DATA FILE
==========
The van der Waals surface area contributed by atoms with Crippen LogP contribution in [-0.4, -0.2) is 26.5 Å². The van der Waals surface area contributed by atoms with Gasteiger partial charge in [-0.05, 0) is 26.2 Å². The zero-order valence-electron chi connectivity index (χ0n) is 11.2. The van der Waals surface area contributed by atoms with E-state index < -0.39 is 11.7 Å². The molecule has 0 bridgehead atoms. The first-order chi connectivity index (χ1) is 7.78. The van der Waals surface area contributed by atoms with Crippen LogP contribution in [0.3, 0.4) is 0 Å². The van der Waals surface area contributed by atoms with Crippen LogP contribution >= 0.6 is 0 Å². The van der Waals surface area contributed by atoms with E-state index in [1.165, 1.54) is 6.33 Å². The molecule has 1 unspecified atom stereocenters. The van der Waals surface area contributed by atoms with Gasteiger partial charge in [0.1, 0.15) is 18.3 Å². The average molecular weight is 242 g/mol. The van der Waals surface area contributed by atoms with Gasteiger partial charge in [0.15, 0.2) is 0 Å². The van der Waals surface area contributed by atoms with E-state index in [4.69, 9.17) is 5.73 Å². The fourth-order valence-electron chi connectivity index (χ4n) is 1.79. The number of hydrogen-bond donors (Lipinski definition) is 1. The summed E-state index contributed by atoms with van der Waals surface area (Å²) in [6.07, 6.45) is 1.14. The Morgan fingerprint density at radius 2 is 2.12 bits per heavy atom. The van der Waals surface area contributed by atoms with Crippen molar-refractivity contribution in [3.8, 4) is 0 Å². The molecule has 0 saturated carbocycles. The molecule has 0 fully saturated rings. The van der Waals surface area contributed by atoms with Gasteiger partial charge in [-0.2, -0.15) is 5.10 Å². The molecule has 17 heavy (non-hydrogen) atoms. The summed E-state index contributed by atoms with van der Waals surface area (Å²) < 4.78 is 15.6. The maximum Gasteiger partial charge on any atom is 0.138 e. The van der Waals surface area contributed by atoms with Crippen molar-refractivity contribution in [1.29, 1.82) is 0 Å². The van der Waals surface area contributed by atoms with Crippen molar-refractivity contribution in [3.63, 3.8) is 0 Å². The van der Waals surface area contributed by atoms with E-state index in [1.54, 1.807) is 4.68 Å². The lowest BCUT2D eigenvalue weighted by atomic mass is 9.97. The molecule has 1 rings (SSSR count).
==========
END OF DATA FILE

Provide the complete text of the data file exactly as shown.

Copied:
The van der Waals surface area contributed by atoms with Crippen LogP contribution in [-0.4, -0.2) is 26.5 Å². The van der Waals surface area contributed by atoms with Gasteiger partial charge in [-0.05, 0) is 26.2 Å². The zero-order valence-electron chi connectivity index (χ0n) is 11.2. The van der Waals surface area contributed by atoms with E-state index < -0.39 is 11.7 Å². The molecule has 0 bridgehead atoms. The first-order chi connectivity index (χ1) is 7.78. The van der Waals surface area contributed by atoms with Crippen LogP contribution in [0.3, 0.4) is 0 Å². The van der Waals surface area contributed by atoms with Crippen LogP contribution >= 0.6 is 0 Å². The van der Waals surface area contributed by atoms with E-state index in [1.165, 1.54) is 6.33 Å². The molecule has 1 unspecified atom stereocenters. The van der Waals surface area contributed by atoms with Gasteiger partial charge in [0.1, 0.15) is 18.3 Å². The average molecular weight is 242 g/mol. The van der Waals surface area contributed by atoms with Gasteiger partial charge in [0.15, 0.2) is 0 Å². The van der Waals surface area contributed by atoms with E-state index in [4.69, 9.17) is 5.73 Å². The fourth-order valence-electron chi connectivity index (χ4n) is 1.79. The number of hydrogen-bond donors (Lipinski definition) is 1. The summed E-state index contributed by atoms with van der Waals surface area (Å²) in [6.07, 6.45) is 1.14. The Morgan fingerprint density at radius 2 is 2.12 bits per heavy atom. The van der Waals surface area contributed by atoms with Crippen molar-refractivity contribution in [3.8, 4) is 0 Å². The molecule has 0 saturated carbocycles. The molecule has 0 fully saturated rings. The van der Waals surface area contributed by atoms with Gasteiger partial charge in [-0.2, -0.15) is 5.10 Å². The molecule has 17 heavy (non-hydrogen) atoms. The summed E-state index contributed by atoms with van der Waals surface area (Å²) < 4.78 is 15.6. The maximum Gasteiger partial charge on any atom is 0.138 e. The van der Waals surface area contributed by atoms with Crippen molar-refractivity contribution in [1.29, 1.82) is 0 Å². The van der Waals surface area contributed by atoms with Crippen molar-refractivity contribution in [3.63, 3.8) is 0 Å². The van der Waals surface area contributed by atoms with E-state index in [1.54, 1.807) is 4.68 Å². The lowest BCUT2D eigenvalue weighted by atomic mass is 9.97. The molecule has 1 rings (SSSR count).